Demise of correspondent banking relationships - SDG Resource Centre
Correspondent banking is the cornerstone of the global payment system, designed to serve the settlement of financial transactions across country borders. It allows companies and individuals to safely move money around the world and supports and encourages global trade. Since the financial crisis, tighter regulations - and in particular the regulatory penalties imposed for violations of anti-money laundering (AML) – have caused western banks to rethink their global strategy. The risks of doing business in many developing nations are beginning to be seen as outweighing the financial benefits brought by correspondent banking activity. As a result, US and European banks have reduced their correspondent banking activity in the riskiest regions.
Advancing SDG 1 no poverty and SDG 8 decent work and economic growth, this study examines trauma theory in the context of family separation due to Filipino labour migration. The experiences documented build a larger global vision of the misery of long-term family separation and prolonged labour migration experienced by Filipino labour migrants around the world.
SDG Business Forum
In July the 2017 Sustainable Development Goals (SDG) Business Forum recognised the critical role of business in delivering on the promise of sustainable and inclusive development. In this article, we elaborate on the SDG business case, and how businesses can engage with the SDG framework; driving business growth and productivity, whilst contributing to the better world envisaged by the 2030 Agenda for Sustainable Development.
Businesses with a year-end of 31 March 2016 were the first ones required to publish their modern slavery and human trafficking statements to comply with the UK Modern Slavery Act. One year later, several reports have measured and scrutinised the quality of businesses' modern slavery statements. SDG target 8.7 is to take immediate and effective measures to eradicate forced labour, end modern slavery and human trafficking and secure the prohibition and elimination of the worst forms of child labour, including recruitment and use of child soldiers, and by 2025 end child labour in all its forms.
Millenials are much more connected and IT savvy than the Baby Boomers
Companies need to adjust their recruitment and retention practices to take into account the culture and needs of the new millennial generation. This is important for advancing SDG 8.6 to substantially reduce the proportion of youth not in employment, education or training.
Reed Exhibitions,

World Travel Market, Responsible Tourism Blog, June 2017

Tourism, decent work and the SDGs
Tourism and hospitality are labour intensive, with 8% of the global workforce employed in the sector. The critique of employment conditions in the sector is deeply rooted, low remuneration, anti-social hours, insecurity, limited access to training and poor career progression are charges regularly levelled at the industry. The World Responsible Tourism Awards showcases many examples of companies choosing to have inclusive labour practices.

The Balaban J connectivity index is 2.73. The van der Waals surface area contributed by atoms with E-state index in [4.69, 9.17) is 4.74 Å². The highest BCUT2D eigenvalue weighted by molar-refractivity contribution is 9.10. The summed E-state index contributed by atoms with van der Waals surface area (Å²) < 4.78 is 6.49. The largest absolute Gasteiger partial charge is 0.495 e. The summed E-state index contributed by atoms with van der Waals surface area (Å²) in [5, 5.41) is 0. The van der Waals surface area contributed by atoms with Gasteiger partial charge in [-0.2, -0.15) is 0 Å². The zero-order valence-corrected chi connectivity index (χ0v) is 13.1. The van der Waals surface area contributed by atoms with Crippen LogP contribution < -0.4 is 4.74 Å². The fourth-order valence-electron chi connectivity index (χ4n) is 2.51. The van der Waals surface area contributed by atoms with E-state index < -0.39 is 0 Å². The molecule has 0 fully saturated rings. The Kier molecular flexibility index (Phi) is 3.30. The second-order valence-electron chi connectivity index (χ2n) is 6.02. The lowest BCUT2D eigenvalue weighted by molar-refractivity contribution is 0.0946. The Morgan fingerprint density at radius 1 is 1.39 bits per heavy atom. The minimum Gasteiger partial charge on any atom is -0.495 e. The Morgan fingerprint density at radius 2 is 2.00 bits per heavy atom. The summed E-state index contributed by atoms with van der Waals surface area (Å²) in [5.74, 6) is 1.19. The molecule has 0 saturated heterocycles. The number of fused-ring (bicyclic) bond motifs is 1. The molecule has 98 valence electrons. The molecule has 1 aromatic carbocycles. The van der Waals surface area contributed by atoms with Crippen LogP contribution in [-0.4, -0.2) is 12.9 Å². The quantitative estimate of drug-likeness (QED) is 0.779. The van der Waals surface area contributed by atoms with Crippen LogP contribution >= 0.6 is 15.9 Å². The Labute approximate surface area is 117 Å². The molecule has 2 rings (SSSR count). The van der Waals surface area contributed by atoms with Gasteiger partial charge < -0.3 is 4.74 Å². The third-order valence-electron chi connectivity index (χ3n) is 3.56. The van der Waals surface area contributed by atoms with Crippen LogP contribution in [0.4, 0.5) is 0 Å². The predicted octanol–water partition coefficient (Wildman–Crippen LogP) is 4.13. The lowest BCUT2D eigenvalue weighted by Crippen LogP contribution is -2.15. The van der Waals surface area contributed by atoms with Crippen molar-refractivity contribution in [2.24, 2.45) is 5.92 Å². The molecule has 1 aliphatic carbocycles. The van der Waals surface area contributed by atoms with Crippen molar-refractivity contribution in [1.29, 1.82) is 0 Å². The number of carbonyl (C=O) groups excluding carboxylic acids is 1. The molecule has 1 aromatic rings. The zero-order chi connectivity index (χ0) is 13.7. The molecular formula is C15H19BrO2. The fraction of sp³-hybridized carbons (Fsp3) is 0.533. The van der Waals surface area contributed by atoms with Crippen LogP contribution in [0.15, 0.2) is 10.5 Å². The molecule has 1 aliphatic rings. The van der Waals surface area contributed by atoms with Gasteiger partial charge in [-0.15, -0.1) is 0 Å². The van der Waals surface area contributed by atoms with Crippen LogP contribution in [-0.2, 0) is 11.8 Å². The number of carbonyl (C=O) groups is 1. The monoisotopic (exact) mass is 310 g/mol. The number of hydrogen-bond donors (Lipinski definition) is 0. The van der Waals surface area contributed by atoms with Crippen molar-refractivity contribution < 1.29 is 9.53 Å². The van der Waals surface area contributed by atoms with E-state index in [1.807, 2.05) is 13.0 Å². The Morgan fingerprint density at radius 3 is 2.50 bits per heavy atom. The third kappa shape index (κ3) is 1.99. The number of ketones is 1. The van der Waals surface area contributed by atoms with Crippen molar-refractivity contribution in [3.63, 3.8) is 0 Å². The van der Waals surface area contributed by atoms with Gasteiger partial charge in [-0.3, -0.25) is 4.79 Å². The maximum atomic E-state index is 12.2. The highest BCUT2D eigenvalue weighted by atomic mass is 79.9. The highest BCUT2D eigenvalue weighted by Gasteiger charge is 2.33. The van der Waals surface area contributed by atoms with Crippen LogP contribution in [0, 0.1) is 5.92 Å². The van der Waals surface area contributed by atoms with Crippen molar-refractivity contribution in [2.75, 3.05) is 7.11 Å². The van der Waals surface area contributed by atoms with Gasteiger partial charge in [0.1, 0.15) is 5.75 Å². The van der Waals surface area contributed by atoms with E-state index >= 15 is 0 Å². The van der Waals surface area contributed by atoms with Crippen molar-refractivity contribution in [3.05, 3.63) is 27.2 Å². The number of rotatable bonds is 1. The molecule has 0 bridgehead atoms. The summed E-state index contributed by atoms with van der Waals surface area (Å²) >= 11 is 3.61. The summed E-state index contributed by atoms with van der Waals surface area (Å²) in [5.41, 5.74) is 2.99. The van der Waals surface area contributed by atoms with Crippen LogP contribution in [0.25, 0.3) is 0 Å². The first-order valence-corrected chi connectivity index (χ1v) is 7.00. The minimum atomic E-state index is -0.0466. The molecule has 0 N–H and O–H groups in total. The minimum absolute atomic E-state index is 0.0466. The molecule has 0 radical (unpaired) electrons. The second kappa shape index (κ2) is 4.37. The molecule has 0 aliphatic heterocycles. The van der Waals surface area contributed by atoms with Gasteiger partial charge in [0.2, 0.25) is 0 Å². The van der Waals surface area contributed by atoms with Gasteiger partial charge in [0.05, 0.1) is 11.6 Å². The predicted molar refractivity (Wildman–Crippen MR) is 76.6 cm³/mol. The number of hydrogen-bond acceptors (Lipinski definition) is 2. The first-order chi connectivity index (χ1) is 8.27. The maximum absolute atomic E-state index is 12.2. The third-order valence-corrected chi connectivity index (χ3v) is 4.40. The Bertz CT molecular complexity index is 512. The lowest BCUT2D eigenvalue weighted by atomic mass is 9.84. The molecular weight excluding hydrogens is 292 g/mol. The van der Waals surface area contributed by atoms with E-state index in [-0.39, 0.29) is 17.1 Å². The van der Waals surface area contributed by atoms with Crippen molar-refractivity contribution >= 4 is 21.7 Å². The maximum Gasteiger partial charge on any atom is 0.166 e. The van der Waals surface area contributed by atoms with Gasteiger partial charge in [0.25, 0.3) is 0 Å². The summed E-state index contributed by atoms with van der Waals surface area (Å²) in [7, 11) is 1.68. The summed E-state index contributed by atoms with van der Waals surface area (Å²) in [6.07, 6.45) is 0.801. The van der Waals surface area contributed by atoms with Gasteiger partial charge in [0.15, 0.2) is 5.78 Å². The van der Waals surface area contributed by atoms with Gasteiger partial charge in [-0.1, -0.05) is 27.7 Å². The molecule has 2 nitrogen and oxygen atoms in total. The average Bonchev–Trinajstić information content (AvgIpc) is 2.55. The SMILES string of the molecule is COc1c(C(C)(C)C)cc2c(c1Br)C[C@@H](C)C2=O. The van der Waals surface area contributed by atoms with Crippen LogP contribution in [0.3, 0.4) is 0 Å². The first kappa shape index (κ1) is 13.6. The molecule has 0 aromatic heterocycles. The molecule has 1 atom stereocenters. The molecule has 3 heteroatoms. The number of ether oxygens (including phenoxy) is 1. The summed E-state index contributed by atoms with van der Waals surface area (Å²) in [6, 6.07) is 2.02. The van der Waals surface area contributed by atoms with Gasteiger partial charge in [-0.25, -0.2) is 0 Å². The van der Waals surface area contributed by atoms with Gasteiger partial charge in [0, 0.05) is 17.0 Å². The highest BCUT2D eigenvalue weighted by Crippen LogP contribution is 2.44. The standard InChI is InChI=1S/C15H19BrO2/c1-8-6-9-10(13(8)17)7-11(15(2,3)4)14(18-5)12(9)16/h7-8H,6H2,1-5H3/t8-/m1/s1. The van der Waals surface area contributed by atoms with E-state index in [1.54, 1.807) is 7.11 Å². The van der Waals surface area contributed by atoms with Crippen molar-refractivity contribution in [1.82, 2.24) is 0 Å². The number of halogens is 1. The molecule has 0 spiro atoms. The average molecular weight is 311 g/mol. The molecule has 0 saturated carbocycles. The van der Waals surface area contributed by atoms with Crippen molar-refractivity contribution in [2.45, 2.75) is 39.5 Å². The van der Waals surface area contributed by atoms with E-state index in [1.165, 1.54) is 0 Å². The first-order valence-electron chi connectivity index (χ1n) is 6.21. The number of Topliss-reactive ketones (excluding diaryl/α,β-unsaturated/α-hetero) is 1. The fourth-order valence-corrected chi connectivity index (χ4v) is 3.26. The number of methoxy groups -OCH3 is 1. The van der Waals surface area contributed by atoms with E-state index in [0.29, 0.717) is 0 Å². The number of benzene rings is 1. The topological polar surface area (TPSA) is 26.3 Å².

Elsevier,

Current Opinion in Environmental Sustainability, Volumes 26–27, June 2017, Pages 77-83

Spatial distribution of deforestation observed in 1988–2004 and 2005–2014, including the main territorial units (agrarian settlements) created prior to 2004 and subsequently, along with key transportation infrastructure (paved roads and ports).
In the Brazilian Amazon, environmental considerations have not been adequately incorporated into long-term land use planning and this failure has partly been due to the complexities of the country’s existing inter-sectorial institutional arrangements. The authors point out the major challenges for the balance between of use of natural resources under a capital-driven agenda and the needs and aspirations of large and widely distributed populations throughout the Amazon region, which could have an important role in sustainability. This article demonstrates the multidiscilpinary nature of the SDGs by exploring the interconnectedness of economic development and environmental concerns.
LexisNexis Legal & Professional,

LexisNexis UK, LexisPSL, Risk and Compliance, 8 June 2017

In the UK, the Modern Slavery Act 2015 sets out the requirement for some organisations to produce and publish an annual slavery and human trafficking statement, putting efforts to tackle slavery and human trafficking on the corporate agenda. This overview from LexisPSL provides guidance on the Modern Slavery Act’s obligation to produce a statement. The role of corporates is key to SDG 8.7 and the taking of immediate and effective measures to eradicate forced labour, end modern slavery and human trafficking.
Lawyers from the Juris Pilot travel to Myanmar to deliver training
The burgeoning economy in Myanmar is creating much opportunity in the country but this is putting a strain on the judicial system which is trying to keep pace with development. The Juris Pilot addresses the need for greater knowledge of international contract law by training government legal staff. Sharing knowledge between professionals advances SDG 16.3 to promote the rule of law at the national and international levels.
This Practice Note from LexisPSL explains, for in-house lawyers, section 54 of the UK’s Modern Slavery Act 2015, which contains a requirement for large commercial organisations (total turnover of £36m or more) to publish an annual slavery and human trafficking statement. The process of compliance with the Modern Slavery Act 2015 is a core plank of advancing SDG 8.7 and the taking of immediate and effective measures to eradicate forced labour, end modern slavery and human trafficking.

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